The Stab-in-the-Back Myth
Some of the Red Republic soldiers were executed with swift brutality by the Freikorps troops. Here these men appear to have been executed by firing squad with this picture taken shortly after. The perpetrators in many of the execution incidents claimed to be avenging the previously mentioned execution by the Communists.
Red Republic soldiers are led into captivity by Freikorps soldiers in the above and below photos. Notice the presence of many people in non military uniforms. In particular the preponderance of soldiers in traditional Bavarian dress.
During the fighting to end the Red Republic in Munich twenty one individuals were massacred in Munich by the Communists. The photo collage above features those victims.
Source: Monacensia, Literaturarchiv und Bibliothek, München. For Munich materials.
These two photos show two separate angles of the exact location at which Kurt Eisner was assassinated on Februrary 21st 1919. He was shot in the back by Anton Graf von Arco auf Valley. Arco Valley was a disgruntled veteran of the Bavarian army in the First World War. His main motivation for killing Eisner was the fact that Eisner was for him: a "Jewish/Bolshevist with no patriotic beliefs."
It is likely that Arco valley (pictured on the left) was strongly influenced by Dolchstosslegende related propaganda which played on the fact that many of the revolutionaries were both Communist and Jewish (at least purported to be). Go to the resources section under 'German language' to see a Nazi example of this propaganda. Later the two would be regularly conflated in the minds of right wing radicals. This was called the 'Jewish/Bolshevik conspiracy.' Hitler was a strong advocate of this theory; more details can be found in the edited volume.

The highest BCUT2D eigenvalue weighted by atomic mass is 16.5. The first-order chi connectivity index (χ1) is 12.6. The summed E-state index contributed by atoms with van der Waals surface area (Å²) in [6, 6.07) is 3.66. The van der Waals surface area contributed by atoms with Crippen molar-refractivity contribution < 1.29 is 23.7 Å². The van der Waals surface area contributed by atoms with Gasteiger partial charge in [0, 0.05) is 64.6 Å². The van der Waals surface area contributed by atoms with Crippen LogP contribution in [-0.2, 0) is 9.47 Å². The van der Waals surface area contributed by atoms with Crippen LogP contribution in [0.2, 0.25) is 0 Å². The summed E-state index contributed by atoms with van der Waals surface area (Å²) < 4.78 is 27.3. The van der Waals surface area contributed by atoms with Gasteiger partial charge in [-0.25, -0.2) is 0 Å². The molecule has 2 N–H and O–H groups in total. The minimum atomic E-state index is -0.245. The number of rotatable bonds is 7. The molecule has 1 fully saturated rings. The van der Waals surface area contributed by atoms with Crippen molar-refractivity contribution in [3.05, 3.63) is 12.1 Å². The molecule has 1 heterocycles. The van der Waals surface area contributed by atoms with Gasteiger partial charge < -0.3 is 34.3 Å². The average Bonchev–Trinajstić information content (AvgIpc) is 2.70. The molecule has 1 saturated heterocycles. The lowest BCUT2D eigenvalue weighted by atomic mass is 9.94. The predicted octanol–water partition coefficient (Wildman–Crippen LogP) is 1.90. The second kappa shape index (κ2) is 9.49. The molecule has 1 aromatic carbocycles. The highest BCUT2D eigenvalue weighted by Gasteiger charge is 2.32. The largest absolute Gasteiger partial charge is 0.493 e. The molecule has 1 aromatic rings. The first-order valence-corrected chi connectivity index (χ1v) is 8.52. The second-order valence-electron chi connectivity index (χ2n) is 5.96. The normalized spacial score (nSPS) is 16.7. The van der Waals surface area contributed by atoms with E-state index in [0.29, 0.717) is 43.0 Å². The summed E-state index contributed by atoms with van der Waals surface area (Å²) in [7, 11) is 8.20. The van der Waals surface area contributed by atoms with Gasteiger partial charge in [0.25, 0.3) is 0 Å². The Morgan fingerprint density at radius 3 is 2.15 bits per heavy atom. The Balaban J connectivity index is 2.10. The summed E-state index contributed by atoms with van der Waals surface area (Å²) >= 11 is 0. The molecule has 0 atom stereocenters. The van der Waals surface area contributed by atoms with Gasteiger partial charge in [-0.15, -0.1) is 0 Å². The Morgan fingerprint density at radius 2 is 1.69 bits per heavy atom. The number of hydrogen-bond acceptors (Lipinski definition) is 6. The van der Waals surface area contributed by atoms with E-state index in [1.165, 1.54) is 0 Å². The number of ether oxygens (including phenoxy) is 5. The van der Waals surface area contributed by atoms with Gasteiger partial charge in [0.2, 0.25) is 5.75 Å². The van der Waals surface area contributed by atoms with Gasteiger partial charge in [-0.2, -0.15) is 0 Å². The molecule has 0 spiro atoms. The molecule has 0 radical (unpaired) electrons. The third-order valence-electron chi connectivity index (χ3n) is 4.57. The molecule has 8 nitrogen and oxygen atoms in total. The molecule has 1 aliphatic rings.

The troops sent to put down the revolution were well armed. In this photo is pictured a Freikorps armored car with a mounted machine gun. Notice the skull motif on the front which can be attributed to the 'Storm trooper' units on the Western Front, who were heavily armed and well trained small groups, who assaulted trenches at night. This symbol would later be used by the SS.
In this photo the Freikorps von Epp marches into Munich to put down the Red Revolution. Their leader Franz Ritter von Epp was a career German Imperial Army officer who later became dictatorial leader of Bavaria under Hitler.
Red Republic revolutionaries defend an improvised street barricade in Munich. Small detachments like this were easily defeated by regime forces and Freikorps (militia armies made of mostly former soldiers).
These are two photos of Kurt Eisner during his time as the first leader of Bavaria after the overthrow of the monarchy and organizer of the Munich Red Revolution.
This postcard satirizes the fact that the Red Revolution in Munich happended overnight transforming a highly conservative monarchy into the "Red Republic." The building pictured is one of Munich's major churches which is being shown to now have the stereotypical hat of the revolutionaries. This same hat can be seen in the DNVP poster on the volumes cover and the websites banner.
A group of sailors at rest who participated in the Kiel mutiny an early part of the revolution. 1918